046: What was your Internet like?

046: What was your Internet like?


🖼 Checking In + 👉 Cinemawins: stuff to love about movies

Oh hello there,

This is the 46th edition of Making Connections, where we take a random (illustrated) walk down tech, fitness, product thinking, org design, nerd culture, persuasion, and behavior change.

Like what you see? Why not bring someone to the party?

Subscribe now

🖼 Checking In

I brought up some tough topics at work this week. It wasn’t easy to talk about, but in the end, I’m glad I did it. The conversation around mental well-being and how much the outside world (pandemics, racism, violence, misogyny) affects employee productivity has really changed in the last few years, and I’m grateful to all those who have been fighting for it.

🧠 What was your Internet like?

What’s your favorite internet memory or scene? A couple that standout for me:

  • That short-lived game where you could buy (and sell) your Twitter friends
  • The first few months of Tiktok in summer 2020 as everyone went into lockdown.
  • I was never into Livejournal but I was on Asian Avenue and later Xanga. So much of what we have today feel like remixes on those digital products / communities.
  • On a separate note, I was digging around for Xanga’s history and I found out that in 2013 there was a campaign to “save / relaunch” Xanga that was only $60k which is honesty laughably small and yet sad that it failed. And internet censorship was apparently already a problem as evidenced with a comment on a blog post at the time.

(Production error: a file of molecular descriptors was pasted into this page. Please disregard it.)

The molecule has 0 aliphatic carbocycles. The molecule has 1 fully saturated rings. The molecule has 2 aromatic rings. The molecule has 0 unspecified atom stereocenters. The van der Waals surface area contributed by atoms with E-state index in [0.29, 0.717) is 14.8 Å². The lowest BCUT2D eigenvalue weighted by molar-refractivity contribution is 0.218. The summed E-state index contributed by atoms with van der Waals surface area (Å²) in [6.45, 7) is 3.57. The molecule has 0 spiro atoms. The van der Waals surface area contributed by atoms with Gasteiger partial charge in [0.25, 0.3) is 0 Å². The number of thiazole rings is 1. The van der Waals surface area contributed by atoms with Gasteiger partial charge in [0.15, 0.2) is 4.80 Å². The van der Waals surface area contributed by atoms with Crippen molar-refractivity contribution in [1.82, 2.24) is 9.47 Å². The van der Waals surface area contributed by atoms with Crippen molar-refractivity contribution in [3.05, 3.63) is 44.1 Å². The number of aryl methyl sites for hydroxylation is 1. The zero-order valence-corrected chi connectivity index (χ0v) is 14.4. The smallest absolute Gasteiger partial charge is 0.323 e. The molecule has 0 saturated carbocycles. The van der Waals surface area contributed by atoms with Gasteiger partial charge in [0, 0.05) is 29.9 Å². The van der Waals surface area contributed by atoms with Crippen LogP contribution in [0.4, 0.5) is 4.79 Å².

• “John Hitler has let the MEologian & the xangaNazis run the show for too long INSTEAD of returning to Xanga's Wild West internet ROOTS...THIS used to be the place to SAY ANYTHING without the fear of being censured..NOW it's my granny's blogging site. Put the X back into Xanga”
  • Fark.com and CollegeHumor (where something I made once got featured as one of the dozen or so “hot links” they’d publish with just 8-15 words to entice you to click.

I’m on this nostalgia tour if the early internet after reading a piece in the Atlantic about a book series documenting  niche parts of the internet.

“For many of us, for better or for worse, the internet is home. Our communities are here, because many of them could not exist any other way. Superfans, shitposters, amateur experts, wiki nerds, grizzled forum moderators, obsessive sneaker enthusiasts, and hobbyists who spend a substantial amount of their time photographing vintage Furbies in human clothes, for example—the cultural and creative output of these communities is enormous and ever growing.”

The internet is the home that’s personalized for each of us. We log onto sites like Twitter or Reddit and see completely different things.

“But data alone can tell a future historian only so much, says Megan Ankerson, an associate professor at the University of Michigan who specializes in internet history. “The whole experience of what Facebook is or what it feels like to use it would not be able to be reconstructed in the archive,” she told me.